This editorial was originally published on Aug 19, 2013. It is being re-run as Steve is away at the Data Platform Summit.
When you work with a vendor, you may report bugs, issues, or strange behaviors in software. These area facts, and are valuable pieces of information that vendors do care about. When you exclaim that a particular bug or missing feature is critical, you’re stating an opinion. The importance or priority you place on an item is not necessarily the same priority the vendor places on the item.
We see this every day in our work, as clients and customers send us issues with our applications and systems. We triage the items and may or may not fix them in the order the customer would like them fixed. Our management may set priorities that we don’t agree with. It’s a complex interaction that involves many factors, all of which are weighed differently by different people.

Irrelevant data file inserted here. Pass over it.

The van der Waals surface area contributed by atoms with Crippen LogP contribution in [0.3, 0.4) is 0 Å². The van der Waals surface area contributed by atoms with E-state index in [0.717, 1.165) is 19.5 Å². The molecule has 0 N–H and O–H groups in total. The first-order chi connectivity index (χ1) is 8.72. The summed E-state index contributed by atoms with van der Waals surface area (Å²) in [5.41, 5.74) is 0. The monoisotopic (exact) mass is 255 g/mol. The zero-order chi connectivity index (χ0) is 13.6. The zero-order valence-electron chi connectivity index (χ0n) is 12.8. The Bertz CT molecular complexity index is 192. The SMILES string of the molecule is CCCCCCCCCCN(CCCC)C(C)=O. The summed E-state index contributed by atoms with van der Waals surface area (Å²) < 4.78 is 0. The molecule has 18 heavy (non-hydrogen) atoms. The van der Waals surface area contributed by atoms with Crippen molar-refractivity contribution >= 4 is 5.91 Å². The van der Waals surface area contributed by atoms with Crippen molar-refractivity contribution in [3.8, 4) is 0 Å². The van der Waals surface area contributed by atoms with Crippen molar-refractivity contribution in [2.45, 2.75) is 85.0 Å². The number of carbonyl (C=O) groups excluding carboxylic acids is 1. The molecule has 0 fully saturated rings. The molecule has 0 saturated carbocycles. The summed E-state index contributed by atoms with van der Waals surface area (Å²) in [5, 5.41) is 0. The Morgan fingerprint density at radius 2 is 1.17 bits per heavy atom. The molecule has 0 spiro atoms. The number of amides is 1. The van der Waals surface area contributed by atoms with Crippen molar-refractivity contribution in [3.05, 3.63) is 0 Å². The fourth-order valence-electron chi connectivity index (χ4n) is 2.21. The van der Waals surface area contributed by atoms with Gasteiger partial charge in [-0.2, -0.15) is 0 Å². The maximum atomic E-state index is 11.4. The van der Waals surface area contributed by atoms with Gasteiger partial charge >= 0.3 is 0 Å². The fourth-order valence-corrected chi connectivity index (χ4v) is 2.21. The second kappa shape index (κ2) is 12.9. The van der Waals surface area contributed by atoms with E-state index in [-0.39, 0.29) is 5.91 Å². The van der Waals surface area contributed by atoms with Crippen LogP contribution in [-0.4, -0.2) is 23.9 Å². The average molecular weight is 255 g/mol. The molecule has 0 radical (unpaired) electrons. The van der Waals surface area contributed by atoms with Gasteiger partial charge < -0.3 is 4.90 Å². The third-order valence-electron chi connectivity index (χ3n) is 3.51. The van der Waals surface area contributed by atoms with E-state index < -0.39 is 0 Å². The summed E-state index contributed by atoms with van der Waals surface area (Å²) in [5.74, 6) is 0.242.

However the end user (client, customer, etc.) often doesn’t understand why the priorities are different and why can’t we just see how badly an item needs to be fixed? I see this all the time, though from the end user perspective. I use lots of software, and I find lots of issues and failings, especially in SQL Server. My priorities aren’t Microsoft’s priorities, and I accept that. I provide them with an opinion of what I think, not a vote. If they don’t agree with my opinion, or choose to work on other priorities, I don’t think they aren’t listening to me. I think they disagree with my opinion.
Like it or not, politics is important here. The art of influence is important, and while an individual opinion doesn’t matter, lots of opinions can have influence. Again, however, these are opinions and influences, not votes. We can convince Microsoft to change direction at times, or work on certain issues, but it takes participation and rational, reasonable debate, not childish exaggerated complaints and insults. We want to influence and convince, not upset and anger.